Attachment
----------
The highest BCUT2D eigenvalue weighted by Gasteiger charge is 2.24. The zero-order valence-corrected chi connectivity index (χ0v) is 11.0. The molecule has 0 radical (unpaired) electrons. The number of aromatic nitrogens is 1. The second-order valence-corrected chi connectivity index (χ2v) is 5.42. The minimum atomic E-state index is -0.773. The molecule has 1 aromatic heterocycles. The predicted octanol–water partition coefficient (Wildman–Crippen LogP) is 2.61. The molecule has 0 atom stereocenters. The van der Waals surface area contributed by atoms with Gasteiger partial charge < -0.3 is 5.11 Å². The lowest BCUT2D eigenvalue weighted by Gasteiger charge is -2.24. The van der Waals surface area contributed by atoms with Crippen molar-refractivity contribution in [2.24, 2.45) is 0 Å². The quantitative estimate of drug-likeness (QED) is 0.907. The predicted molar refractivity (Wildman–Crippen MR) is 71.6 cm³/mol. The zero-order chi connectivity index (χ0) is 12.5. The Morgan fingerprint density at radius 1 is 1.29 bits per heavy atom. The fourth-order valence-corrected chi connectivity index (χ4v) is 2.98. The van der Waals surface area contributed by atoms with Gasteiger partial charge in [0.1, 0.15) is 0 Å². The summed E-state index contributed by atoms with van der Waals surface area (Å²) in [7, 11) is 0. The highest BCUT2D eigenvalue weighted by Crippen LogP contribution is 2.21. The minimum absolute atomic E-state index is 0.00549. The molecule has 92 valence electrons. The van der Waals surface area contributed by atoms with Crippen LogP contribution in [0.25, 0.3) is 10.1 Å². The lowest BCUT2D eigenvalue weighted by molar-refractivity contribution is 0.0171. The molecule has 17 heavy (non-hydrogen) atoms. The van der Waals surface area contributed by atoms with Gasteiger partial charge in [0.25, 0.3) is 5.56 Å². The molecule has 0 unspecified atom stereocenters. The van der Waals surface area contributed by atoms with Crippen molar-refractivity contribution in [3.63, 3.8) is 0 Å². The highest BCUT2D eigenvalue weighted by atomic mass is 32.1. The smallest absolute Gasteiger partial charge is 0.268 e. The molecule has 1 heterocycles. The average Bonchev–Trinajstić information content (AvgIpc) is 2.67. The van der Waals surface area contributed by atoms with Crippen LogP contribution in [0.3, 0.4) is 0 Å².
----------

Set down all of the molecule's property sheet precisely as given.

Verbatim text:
The highest BCUT2D eigenvalue weighted by Gasteiger charge is 2.24. The zero-order valence-corrected chi connectivity index (χ0v) is 11.0. The molecule has 0 radical (unpaired) electrons. The number of aromatic nitrogens is 1. The second-order valence-corrected chi connectivity index (χ2v) is 5.42. The minimum atomic E-state index is -0.773. The molecule has 1 aromatic heterocycles. The predicted octanol–water partition coefficient (Wildman–Crippen LogP) is 2.61. The molecule has 0 atom stereocenters. The van der Waals surface area contributed by atoms with Gasteiger partial charge < -0.3 is 5.11 Å². The lowest BCUT2D eigenvalue weighted by Gasteiger charge is -2.24. The van der Waals surface area contributed by atoms with Crippen molar-refractivity contribution in [2.24, 2.45) is 0 Å². The quantitative estimate of drug-likeness (QED) is 0.907. The predicted molar refractivity (Wildman–Crippen MR) is 71.6 cm³/mol. The zero-order chi connectivity index (χ0) is 12.5. The Morgan fingerprint density at radius 1 is 1.29 bits per heavy atom. The fourth-order valence-corrected chi connectivity index (χ4v) is 2.98. The van der Waals surface area contributed by atoms with Gasteiger partial charge in [0.1, 0.15) is 0 Å². The summed E-state index contributed by atoms with van der Waals surface area (Å²) in [7, 11) is 0. The highest BCUT2D eigenvalue weighted by Crippen LogP contribution is 2.21. The minimum absolute atomic E-state index is 0.00549. The molecule has 92 valence electrons. The van der Waals surface area contributed by atoms with Crippen LogP contribution in [0.25, 0.3) is 10.1 Å². The lowest BCUT2D eigenvalue weighted by molar-refractivity contribution is 0.0171. The molecule has 17 heavy (non-hydrogen) atoms. The van der Waals surface area contributed by atoms with Gasteiger partial charge in [0.25, 0.3) is 5.56 Å². The molecule has 0 unspecified atom stereocenters. The van der Waals surface area contributed by atoms with Crippen molar-refractivity contribution in [3.63, 3.8) is 0 Å². The highest BCUT2D eigenvalue weighted by atomic mass is 32.1. The smallest absolute Gasteiger partial charge is 0.268 e. The molecule has 1 heterocycles. The average Bonchev–Trinajstić information content (AvgIpc) is 2.67. The van der Waals surface area contributed by atoms with Crippen LogP contribution in [0.3, 0.4) is 0 Å².